Standard Life Investments

Published Article

Investment Week - US Equities

US equities: Getting the price right


Selected consumer-facing businesses are managing to thrive, provided they can sustain their profit margins and also entice price-conscious customers.

Fizzing with potential

One of the most significant challenges confronting consumer-facing businesses in the USA has been their capacity to pass higher raw materials costs on to their cash-strapped customers. Attempts to digest these costs have inevitably hit companies’ profit margins, even if absolute sales volumes have remained relatively robust. Against this backdrop, selected value can be found with domestic staples firms which are gaining market share while also improving profitability. In the soft drinks industry, the biggest two players, Coca-Cola and PepsiCo, appear to have signalled an end to industry-wide 'pricing wars'. This reflects their acknowledgement that price cuts are margin destructive and will not necessarily lead to market share gains since competitors will inevitably also lower prices when discounts are implemented. This stronger pricing environment looks set to prove positive for beverages company Dr Pepper Snapple, which may also benefit from its company-specific cost-cutting programme.

Corporate restructuring has already secured valuable savings which have more than offset cost inflation and higher spending on marketing. Moreover, Dr Pepper Snapple looks set to benefit from its stronger focus on the domestic market than some of its larger rivals. The US customer base is viewed as likely to prove more resilient than European consumers, in particular, and Dr Pepper Snapple has been winning market share at home. This is one example where the company's ongoing margin improvements alongside its volume gains have yet to be fully appreciated.

Consumers opt for austerity chic

While the broader retailing climate remains challenging, selected retailers are continuing to grow their businesses, particularly those focused on price-conscious consumers. Stock-specific names where we are finding value include TJX Companies, the world's largest cut price retailer whose formats include TJ Maxx in the US and TK Maxx in Europe. Demand for the TJX Companies’ offering (designer labels clothing and household goods at steeply discounted prices) appears to be being supported by a long-term shift in the clothes buying behaviour of female consumers in particular. In an environment in which budgets are tight, women are tending not to buy items that they wear only at work or only for leisure, resulting in less obvious delineation between business suits and casual clothes.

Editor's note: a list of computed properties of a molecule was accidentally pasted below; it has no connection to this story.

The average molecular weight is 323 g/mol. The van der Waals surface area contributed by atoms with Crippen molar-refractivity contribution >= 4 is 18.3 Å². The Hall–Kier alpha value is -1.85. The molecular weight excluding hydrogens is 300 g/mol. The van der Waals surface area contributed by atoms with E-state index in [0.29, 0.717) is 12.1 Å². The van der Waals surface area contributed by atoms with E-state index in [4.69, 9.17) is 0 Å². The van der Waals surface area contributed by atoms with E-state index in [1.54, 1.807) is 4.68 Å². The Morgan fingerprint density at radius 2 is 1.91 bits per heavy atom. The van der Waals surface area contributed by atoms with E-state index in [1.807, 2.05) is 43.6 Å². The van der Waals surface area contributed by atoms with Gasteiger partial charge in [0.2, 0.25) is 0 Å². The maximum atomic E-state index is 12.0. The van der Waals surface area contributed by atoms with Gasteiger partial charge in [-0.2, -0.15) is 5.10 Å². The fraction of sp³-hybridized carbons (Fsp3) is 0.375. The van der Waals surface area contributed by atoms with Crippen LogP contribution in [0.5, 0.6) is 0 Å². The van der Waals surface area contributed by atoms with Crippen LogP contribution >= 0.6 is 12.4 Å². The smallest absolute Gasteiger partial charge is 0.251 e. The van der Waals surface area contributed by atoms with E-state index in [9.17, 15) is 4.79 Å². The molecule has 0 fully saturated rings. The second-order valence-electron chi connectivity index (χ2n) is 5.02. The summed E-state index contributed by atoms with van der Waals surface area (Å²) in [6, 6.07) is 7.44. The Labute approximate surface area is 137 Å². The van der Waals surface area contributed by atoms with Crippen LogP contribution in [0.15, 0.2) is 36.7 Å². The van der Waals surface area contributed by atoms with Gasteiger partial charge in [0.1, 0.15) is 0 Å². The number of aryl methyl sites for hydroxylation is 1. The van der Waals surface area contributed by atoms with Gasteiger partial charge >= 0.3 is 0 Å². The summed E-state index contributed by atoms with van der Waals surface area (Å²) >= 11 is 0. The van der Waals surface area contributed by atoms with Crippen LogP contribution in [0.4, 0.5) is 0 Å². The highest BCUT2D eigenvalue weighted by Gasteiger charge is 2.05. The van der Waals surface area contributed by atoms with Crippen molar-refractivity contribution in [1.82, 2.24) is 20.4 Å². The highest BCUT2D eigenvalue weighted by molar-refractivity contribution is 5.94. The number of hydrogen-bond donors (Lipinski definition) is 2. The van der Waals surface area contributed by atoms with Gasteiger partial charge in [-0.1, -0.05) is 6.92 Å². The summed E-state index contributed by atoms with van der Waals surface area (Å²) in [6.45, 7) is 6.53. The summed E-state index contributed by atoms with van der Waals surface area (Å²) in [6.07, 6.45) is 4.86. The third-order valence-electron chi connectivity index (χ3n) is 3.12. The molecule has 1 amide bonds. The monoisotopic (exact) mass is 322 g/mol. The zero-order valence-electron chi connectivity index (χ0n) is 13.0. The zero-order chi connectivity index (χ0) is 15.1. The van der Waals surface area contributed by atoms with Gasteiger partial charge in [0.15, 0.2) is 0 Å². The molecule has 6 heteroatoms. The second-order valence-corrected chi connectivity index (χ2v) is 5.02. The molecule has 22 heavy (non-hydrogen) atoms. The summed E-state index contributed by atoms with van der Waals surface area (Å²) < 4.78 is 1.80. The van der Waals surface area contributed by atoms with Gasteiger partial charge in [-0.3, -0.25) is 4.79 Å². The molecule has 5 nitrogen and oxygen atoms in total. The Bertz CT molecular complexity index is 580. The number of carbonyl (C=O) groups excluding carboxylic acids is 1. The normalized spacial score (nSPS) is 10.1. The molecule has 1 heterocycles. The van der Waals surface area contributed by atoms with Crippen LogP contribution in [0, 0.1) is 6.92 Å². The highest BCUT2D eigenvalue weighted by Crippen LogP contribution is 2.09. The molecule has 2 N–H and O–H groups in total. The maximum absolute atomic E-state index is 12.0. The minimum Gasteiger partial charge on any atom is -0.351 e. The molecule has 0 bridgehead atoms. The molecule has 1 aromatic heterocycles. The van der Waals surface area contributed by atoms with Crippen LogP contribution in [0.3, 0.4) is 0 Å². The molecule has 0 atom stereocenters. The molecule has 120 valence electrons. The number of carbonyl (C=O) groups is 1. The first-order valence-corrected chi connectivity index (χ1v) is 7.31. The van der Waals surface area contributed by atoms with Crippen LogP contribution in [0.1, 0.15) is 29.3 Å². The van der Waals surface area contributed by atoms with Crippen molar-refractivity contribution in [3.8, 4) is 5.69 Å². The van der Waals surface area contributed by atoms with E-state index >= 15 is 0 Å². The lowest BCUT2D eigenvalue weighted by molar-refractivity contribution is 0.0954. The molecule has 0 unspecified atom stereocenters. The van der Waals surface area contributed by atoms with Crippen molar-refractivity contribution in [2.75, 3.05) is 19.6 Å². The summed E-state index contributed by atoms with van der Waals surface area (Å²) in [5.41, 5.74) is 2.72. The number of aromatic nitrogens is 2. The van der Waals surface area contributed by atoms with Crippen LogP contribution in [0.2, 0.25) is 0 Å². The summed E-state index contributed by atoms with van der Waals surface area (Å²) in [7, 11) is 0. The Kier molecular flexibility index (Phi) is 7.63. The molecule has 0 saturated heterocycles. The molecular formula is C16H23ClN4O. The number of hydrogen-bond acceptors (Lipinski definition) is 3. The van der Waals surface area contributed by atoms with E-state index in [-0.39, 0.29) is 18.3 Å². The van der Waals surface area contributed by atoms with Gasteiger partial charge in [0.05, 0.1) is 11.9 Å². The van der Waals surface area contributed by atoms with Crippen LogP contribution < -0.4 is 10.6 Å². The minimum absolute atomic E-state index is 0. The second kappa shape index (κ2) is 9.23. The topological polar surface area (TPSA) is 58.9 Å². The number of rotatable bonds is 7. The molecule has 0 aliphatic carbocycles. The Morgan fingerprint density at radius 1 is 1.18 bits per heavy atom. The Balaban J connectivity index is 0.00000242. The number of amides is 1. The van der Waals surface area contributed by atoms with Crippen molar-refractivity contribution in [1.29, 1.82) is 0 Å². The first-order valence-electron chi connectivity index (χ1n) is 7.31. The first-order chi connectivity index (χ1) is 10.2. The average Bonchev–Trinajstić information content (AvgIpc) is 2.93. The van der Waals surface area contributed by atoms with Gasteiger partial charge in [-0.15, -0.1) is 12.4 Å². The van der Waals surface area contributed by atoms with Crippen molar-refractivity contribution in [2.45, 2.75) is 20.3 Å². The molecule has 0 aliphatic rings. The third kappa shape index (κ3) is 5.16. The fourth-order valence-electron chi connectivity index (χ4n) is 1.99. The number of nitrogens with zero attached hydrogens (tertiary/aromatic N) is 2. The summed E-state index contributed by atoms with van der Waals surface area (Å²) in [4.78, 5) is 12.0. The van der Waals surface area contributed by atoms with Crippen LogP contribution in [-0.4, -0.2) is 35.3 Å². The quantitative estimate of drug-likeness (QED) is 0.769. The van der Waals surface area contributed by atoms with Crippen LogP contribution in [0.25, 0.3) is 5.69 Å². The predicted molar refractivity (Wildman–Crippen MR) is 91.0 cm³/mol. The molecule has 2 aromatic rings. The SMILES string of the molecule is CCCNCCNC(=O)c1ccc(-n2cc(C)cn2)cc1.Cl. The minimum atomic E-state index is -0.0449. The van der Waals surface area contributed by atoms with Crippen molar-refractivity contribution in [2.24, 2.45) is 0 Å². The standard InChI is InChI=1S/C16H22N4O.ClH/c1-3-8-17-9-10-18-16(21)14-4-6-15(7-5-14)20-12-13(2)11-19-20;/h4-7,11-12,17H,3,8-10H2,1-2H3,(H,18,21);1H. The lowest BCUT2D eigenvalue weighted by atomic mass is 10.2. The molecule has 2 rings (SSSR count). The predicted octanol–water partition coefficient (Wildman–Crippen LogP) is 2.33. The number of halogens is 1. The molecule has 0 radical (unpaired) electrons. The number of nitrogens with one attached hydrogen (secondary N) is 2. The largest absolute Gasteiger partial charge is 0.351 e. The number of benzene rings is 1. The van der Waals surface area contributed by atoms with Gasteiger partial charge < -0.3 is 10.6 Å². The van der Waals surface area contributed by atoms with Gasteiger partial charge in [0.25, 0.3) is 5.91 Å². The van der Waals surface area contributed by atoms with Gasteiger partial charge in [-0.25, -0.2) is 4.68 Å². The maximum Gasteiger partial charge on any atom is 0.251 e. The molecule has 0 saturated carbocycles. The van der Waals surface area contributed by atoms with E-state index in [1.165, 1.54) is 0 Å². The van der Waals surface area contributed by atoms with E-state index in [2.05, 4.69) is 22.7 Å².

This trend has benefited retailers able to provide an affordable but fashionable offering, particularly those with strong supply chain management which ensures that fashion-led items can be despatched quickly to meet customer demand. TJX Companies has been investing heavily in its supply chain, which is expected to deliver higher turnover from leaner inventories. The company is also continuing to grow internationally, with a significant number of new stores planned for the UK, Germany and Poland. The European operations are currently less profitable than their North American counterparts, but the gap is narrowing and margins are expected to progress towards North American levels over time. In our view, the broader market has yet to recognise the full benefits of TJX Companies' supply chain initiatives or its increasingly profitable geographic expansion.

In a similar vein, auction website eBay has been consolidating its position as a shopping destination of choice for trend-led as well as price-focused consumers. Sales growth at eBay has been accelerating, with mobile usage proving an increasingly important driver of growth. Mobile shoppers using eBay apps spend proportionately more on the site than those who shop via 'traditional' desktops. This is probably because such apps route shoppers direct to the eBay site, ensuring that they are less likely to browse alternative sites. Our analysis suggests that eBay's share price does not fully reflect the sustainability of its stronger shopping revenues or the continuing expansion of its PayPal payment mechanism on to mobile phones and into other retail formats, including store points-of-sale.

There are a wealth of investment ideas for stock-pickers in US Equities in companies where strong growth opportunities are not yet fully reflected in the share price.

Euan Sanderson, Senior Vice President, US Equity Operations, Standard Life Investments

First Published in Investment Week on 23rd October 2012